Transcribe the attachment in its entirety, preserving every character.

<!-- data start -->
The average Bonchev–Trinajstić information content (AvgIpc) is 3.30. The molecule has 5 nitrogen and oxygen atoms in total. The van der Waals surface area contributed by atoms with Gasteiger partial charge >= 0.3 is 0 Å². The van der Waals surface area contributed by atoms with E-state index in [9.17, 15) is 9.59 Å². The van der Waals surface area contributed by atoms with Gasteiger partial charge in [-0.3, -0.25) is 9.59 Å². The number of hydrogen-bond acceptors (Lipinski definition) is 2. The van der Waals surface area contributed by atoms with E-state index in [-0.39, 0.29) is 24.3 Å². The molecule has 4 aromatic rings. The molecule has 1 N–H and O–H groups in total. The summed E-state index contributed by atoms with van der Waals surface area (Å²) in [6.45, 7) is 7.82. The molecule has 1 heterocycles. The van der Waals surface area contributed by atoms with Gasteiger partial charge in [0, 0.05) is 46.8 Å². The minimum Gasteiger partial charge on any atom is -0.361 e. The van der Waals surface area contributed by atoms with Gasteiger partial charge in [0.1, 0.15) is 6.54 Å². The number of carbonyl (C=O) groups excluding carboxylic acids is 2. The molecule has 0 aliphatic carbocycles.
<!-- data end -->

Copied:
The average Bonchev–Trinajstić information content (AvgIpc) is 3.30. The molecule has 5 nitrogen and oxygen atoms in total. The van der Waals surface area contributed by atoms with Gasteiger partial charge >= 0.3 is 0 Å². The van der Waals surface area contributed by atoms with E-state index in [9.17, 15) is 9.59 Å². The van der Waals surface area contributed by atoms with Gasteiger partial charge in [-0.3, -0.25) is 9.59 Å². The number of hydrogen-bond acceptors (Lipinski definition) is 2. The van der Waals surface area contributed by atoms with E-state index in [-0.39, 0.29) is 24.3 Å². The molecule has 4 aromatic rings. The molecule has 1 N–H and O–H groups in total. The summed E-state index contributed by atoms with van der Waals surface area (Å²) in [6.45, 7) is 7.82. The molecule has 1 heterocycles. The van der Waals surface area contributed by atoms with Gasteiger partial charge in [0, 0.05) is 46.8 Å². The minimum Gasteiger partial charge on any atom is -0.361 e. The van der Waals surface area contributed by atoms with Gasteiger partial charge in [0.1, 0.15) is 6.54 Å². The number of carbonyl (C=O) groups excluding carboxylic acids is 2. The molecule has 0 aliphatic carbocycles.